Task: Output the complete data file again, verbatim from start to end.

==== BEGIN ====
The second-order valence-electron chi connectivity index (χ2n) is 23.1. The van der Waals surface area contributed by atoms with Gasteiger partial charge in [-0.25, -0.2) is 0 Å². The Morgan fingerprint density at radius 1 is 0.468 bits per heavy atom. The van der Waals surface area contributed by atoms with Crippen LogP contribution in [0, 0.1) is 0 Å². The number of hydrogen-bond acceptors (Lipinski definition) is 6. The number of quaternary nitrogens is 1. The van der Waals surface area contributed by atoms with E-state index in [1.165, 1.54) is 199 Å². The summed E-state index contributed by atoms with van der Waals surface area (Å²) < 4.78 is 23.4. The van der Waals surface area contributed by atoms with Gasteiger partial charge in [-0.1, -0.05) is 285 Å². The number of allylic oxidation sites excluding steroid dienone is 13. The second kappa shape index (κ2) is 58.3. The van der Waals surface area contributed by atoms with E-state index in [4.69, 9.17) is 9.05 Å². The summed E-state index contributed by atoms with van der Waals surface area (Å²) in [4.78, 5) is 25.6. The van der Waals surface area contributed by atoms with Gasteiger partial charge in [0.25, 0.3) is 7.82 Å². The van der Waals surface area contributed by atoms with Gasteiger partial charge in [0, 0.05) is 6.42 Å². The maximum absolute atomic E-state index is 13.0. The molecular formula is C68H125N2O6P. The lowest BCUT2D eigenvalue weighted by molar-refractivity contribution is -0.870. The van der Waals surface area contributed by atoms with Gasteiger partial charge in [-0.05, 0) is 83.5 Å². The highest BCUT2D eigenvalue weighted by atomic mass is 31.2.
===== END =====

The second-order valence-electron chi connectivity index (χ2n) is 23.1. The van der Waals surface area contributed by atoms with Gasteiger partial charge in [-0.25, -0.2) is 0 Å². The Morgan fingerprint density at radius 1 is 0.468 bits per heavy atom. The van der Waals surface area contributed by atoms with Crippen LogP contribution in [0, 0.1) is 0 Å². The number of hydrogen-bond acceptors (Lipinski definition) is 6. The number of quaternary nitrogens is 1. The van der Waals surface area contributed by atoms with E-state index in [1.165, 1.54) is 199 Å². The summed E-state index contributed by atoms with van der Waals surface area (Å²) < 4.78 is 23.4. The van der Waals surface area contributed by atoms with Gasteiger partial charge in [-0.1, -0.05) is 285 Å². The number of allylic oxidation sites excluding steroid dienone is 13. The second kappa shape index (κ2) is 58.3. The van der Waals surface area contributed by atoms with E-state index in [4.69, 9.17) is 9.05 Å². The summed E-state index contributed by atoms with van der Waals surface area (Å²) in [4.78, 5) is 25.6. The van der Waals surface area contributed by atoms with Gasteiger partial charge in [0.25, 0.3) is 7.82 Å². The van der Waals surface area contributed by atoms with Gasteiger partial charge in [0, 0.05) is 6.42 Å². The maximum absolute atomic E-state index is 13.0. The molecular formula is C68H125N2O6P. The lowest BCUT2D eigenvalue weighted by molar-refractivity contribution is -0.870. The van der Waals surface area contributed by atoms with Gasteiger partial charge in [-0.05, 0) is 83.5 Å². The highest BCUT2D eigenvalue weighted by atomic mass is 31.2.